Challenges With Child’s Nutrition In India

To establish food availability and its hassle-free access by the most vulnerable sections of the society, corrective actions are needed across the supply chain.

The rampant rise in the number of COVID-19 cases coupled with the measures adopted to curb its spread has put numerous families at risk. It has adversely impacted their food supply, livelihoods, and household incomes. Additionally, In India, the pandemic has hampered one’s ability to access critical services for health and nutrition, early childhood care, education and social protection. Hundreds of underprivileged migrants walking on foot to flee their urban settlements and return to their homes in light of the lockdown were a sheer example of the COVID aftermath.  

Improved maternal health reflects in the child’s nutritional status while ensuring its healthy and cognitive psychosocial development. By preventing anaemia in women of reproductive age, we can avoid perils such as maternal deaths and infant mortality. The Government of India has introduced numerous effective schemes and programmes to address the problems of food insecurity and malnutrition. Falling under the purview of the National Food Security (NFS) Act, 2013, some of these initiatives include - Targeted Public Distribution System (TPDS), the Mid-Day meals (MDM) and the Integrated Child Development Services (ICDS). Furthermore, in March 2018, the Prime Minister launched an ambitious, multi-sectorial programme called - POSHAN Abhiyaan, with the vision to establish a malnutrition-free India by 2022. 

However, for a developing country like India, fighting malnutrition in children is not a single-dimensional event. The primary reasons behind this deficiency are the lack of adequate nutrition for pregnant mothers, delayed initiation of breastfeeding, suboptimal exclusive breastfeeding, limited access to nutrient-rich food due to social or economic factors, absence of age-appropriate complementary feeding of young infants and caregiving practices.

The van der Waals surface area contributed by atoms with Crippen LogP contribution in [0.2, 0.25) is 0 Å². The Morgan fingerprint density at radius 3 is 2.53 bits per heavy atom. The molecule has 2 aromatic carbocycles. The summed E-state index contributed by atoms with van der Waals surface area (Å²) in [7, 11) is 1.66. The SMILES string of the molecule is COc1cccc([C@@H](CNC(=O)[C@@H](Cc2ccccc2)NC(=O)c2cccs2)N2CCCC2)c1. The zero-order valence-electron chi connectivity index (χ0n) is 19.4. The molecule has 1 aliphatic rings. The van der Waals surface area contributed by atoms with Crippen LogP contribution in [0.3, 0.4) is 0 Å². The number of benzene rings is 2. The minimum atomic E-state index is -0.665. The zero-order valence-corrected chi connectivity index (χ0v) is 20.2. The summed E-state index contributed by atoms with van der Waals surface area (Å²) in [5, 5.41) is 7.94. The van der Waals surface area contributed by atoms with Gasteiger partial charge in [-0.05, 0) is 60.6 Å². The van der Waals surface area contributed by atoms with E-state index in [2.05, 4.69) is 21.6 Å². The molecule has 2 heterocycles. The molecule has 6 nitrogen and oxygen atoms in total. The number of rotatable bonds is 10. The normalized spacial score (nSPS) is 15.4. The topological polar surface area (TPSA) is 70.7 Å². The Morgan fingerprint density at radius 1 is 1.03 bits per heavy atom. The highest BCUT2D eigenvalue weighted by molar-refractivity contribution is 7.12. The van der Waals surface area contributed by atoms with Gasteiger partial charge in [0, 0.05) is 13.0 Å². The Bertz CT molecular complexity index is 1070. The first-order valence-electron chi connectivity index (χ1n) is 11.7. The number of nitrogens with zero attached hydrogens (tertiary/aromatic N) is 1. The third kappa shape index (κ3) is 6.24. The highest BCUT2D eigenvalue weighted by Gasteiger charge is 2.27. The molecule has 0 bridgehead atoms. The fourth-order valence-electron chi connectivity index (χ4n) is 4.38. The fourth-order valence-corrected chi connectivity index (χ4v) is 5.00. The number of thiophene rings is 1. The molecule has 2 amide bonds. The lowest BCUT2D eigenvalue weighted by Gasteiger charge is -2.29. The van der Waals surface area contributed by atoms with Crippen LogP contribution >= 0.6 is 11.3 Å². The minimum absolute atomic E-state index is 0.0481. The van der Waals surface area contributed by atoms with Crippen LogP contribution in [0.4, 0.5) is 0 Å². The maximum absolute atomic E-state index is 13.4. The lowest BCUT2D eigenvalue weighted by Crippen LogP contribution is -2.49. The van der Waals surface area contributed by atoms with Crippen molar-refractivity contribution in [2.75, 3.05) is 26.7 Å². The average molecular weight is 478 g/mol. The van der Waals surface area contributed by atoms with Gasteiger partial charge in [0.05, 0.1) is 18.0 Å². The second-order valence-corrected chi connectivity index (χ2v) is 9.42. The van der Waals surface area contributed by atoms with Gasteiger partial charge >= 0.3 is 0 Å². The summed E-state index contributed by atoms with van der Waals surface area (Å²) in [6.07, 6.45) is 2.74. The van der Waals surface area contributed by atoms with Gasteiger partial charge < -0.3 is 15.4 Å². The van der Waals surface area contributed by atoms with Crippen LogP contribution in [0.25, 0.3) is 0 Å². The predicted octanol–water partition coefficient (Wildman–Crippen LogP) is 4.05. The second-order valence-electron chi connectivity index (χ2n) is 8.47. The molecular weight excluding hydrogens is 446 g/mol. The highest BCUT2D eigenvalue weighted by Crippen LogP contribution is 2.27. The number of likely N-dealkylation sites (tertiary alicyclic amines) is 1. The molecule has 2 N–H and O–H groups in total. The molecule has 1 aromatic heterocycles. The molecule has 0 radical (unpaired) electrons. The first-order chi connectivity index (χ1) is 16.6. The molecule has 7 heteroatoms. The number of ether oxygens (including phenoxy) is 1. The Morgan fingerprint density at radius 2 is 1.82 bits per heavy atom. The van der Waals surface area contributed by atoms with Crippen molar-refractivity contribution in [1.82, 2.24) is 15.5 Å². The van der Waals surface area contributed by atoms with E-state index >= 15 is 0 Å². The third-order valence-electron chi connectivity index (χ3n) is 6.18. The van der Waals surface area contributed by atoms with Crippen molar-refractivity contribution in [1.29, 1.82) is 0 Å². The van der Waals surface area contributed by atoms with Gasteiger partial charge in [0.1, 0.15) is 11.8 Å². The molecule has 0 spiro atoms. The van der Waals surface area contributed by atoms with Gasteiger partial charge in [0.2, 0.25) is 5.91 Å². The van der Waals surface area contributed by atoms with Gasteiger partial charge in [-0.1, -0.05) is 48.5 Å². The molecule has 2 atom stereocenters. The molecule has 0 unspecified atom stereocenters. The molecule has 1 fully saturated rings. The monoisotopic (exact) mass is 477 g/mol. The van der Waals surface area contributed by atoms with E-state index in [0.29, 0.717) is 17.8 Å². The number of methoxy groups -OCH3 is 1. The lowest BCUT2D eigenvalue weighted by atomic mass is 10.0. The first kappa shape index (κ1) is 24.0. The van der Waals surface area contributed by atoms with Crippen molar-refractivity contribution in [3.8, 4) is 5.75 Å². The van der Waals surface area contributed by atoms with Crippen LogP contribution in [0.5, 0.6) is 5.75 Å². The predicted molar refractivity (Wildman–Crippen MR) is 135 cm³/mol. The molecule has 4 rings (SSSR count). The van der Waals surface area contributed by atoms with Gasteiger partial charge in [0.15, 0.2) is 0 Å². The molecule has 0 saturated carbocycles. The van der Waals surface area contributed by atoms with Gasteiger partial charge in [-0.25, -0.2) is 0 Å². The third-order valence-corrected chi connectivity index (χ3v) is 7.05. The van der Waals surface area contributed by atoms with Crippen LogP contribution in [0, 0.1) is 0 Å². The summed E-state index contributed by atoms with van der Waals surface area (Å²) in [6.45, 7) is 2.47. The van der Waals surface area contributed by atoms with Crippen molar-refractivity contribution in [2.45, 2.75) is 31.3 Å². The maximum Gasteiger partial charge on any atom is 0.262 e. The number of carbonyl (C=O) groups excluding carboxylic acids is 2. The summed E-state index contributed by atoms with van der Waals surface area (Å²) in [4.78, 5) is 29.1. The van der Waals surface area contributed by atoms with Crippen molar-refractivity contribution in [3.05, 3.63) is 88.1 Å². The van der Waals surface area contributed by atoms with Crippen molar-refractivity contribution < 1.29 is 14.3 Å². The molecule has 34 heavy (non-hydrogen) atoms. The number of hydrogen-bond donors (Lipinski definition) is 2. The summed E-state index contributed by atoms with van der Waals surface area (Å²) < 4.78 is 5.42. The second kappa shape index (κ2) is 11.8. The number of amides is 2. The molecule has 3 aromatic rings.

Other factors which make resolving the issue of malnutrition in India more complicated are the economic condition of parents, lack of awareness, educational opportunities, and healthcare. 

Maximise the access to nutrition-rich options  

Accurate information on maternal, infant and young child nutrition along with continued protection against the marketing and donations of breast milk substitutes should be a priority for governments. The availability of age-appropriate, nutritious take-home rations should be enthusiastically promoted. 

Proper functioning of food supply chains 

To establish food availability and its hassle-free access by the most vulnerable sections of the society, corrective actions are needed across the supply chain. These logistics for food should follow hygiene and safety protocols while operating. To ensure smooth transportation of food supply, the related costs should be reduced, and transporters must be incentivized. Further, to enhance storage capacity, public buildings can be used. 

Brands targeting kids’ nutrition 

A Nutrition Initiative focuses on creating tools and schemes, which track as well as drive the contribution made by the F&B sector to battle the nutrition-oriented challenges across the globe. Such plans can be incorporated to bring a positive transition in the Indian F&B industry, simultaneously combating diet, nutrition and health-related issues.  The India Spotlight 2020 Food Index reports that healthy products form a small but significant part of the fast-growing Indian food industry.   

Getting children to eat healthy is often an uphill battle. However, with brands offering children-focused food and nutrition, which has natural ingredients, zero preservatives and good flavour, this job seems to have gradually become easy. For instance, companies like Slurrp Farm, Li’l Goodness use vegetables, cereals and milk in crackers, porridges and shelf-stable yogurts. To bridge the gap of quality nourishment for children, businesses are concentrating on the growing needs of both parents and kids. They use effervescent nutrition to make healthy food and drinks delectable. In addition, these products help in boosting immunity at an early age, provide instant energy and electrolyte replenishment.   

There is no doubt that India has taken important steps to ensure that the nutrition and food needs of the children are adequately met during these unprecedented times. By joining efforts, one can continue to provide nutrition programmes to meet the needs of all vulnerable individuals and those directly or indirectly affected by the COVID-19 crisis.  


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